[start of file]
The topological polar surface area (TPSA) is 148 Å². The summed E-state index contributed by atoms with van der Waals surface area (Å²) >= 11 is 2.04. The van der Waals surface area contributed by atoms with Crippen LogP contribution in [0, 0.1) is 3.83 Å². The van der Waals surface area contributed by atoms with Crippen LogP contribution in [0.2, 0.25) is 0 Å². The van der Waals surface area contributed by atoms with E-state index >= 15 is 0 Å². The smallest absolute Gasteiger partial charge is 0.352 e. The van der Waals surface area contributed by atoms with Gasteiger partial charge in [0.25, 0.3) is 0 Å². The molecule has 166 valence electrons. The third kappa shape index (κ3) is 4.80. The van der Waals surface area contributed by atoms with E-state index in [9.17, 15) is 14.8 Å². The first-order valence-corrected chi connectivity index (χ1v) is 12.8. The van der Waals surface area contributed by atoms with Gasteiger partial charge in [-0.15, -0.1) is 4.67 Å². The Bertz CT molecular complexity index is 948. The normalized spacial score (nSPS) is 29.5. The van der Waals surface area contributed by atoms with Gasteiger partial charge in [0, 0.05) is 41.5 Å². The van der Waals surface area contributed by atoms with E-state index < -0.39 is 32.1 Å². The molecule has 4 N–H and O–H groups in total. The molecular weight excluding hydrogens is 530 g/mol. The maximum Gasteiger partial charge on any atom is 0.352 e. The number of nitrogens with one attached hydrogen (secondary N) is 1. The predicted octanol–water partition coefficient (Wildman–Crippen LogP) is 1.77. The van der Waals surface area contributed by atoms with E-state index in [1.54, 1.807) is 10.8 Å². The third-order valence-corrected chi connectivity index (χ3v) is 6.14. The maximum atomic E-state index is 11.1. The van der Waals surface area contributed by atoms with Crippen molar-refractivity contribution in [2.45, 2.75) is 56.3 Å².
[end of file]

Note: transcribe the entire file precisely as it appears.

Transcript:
The topological polar surface area (TPSA) is 148 Å². The summed E-state index contributed by atoms with van der Waals surface area (Å²) >= 11 is 2.04. The van der Waals surface area contributed by atoms with Crippen LogP contribution in [0, 0.1) is 3.83 Å². The van der Waals surface area contributed by atoms with Crippen LogP contribution in [0.2, 0.25) is 0 Å². The van der Waals surface area contributed by atoms with E-state index >= 15 is 0 Å². The smallest absolute Gasteiger partial charge is 0.352 e. The van der Waals surface area contributed by atoms with Gasteiger partial charge in [0.25, 0.3) is 0 Å². The molecule has 166 valence electrons. The third kappa shape index (κ3) is 4.80. The van der Waals surface area contributed by atoms with E-state index in [9.17, 15) is 14.8 Å². The first-order valence-corrected chi connectivity index (χ1v) is 12.8. The van der Waals surface area contributed by atoms with Gasteiger partial charge in [-0.15, -0.1) is 4.67 Å². The Bertz CT molecular complexity index is 948. The normalized spacial score (nSPS) is 29.5. The van der Waals surface area contributed by atoms with Gasteiger partial charge in [0, 0.05) is 41.5 Å². The van der Waals surface area contributed by atoms with E-state index < -0.39 is 32.1 Å². The molecule has 4 N–H and O–H groups in total. The molecular weight excluding hydrogens is 530 g/mol. The maximum Gasteiger partial charge on any atom is 0.352 e. The number of nitrogens with one attached hydrogen (secondary N) is 1. The predicted octanol–water partition coefficient (Wildman–Crippen LogP) is 1.77. The van der Waals surface area contributed by atoms with E-state index in [1.54, 1.807) is 10.8 Å². The third-order valence-corrected chi connectivity index (χ3v) is 6.14. The maximum atomic E-state index is 11.1. The van der Waals surface area contributed by atoms with Crippen molar-refractivity contribution in [2.45, 2.75) is 56.3 Å².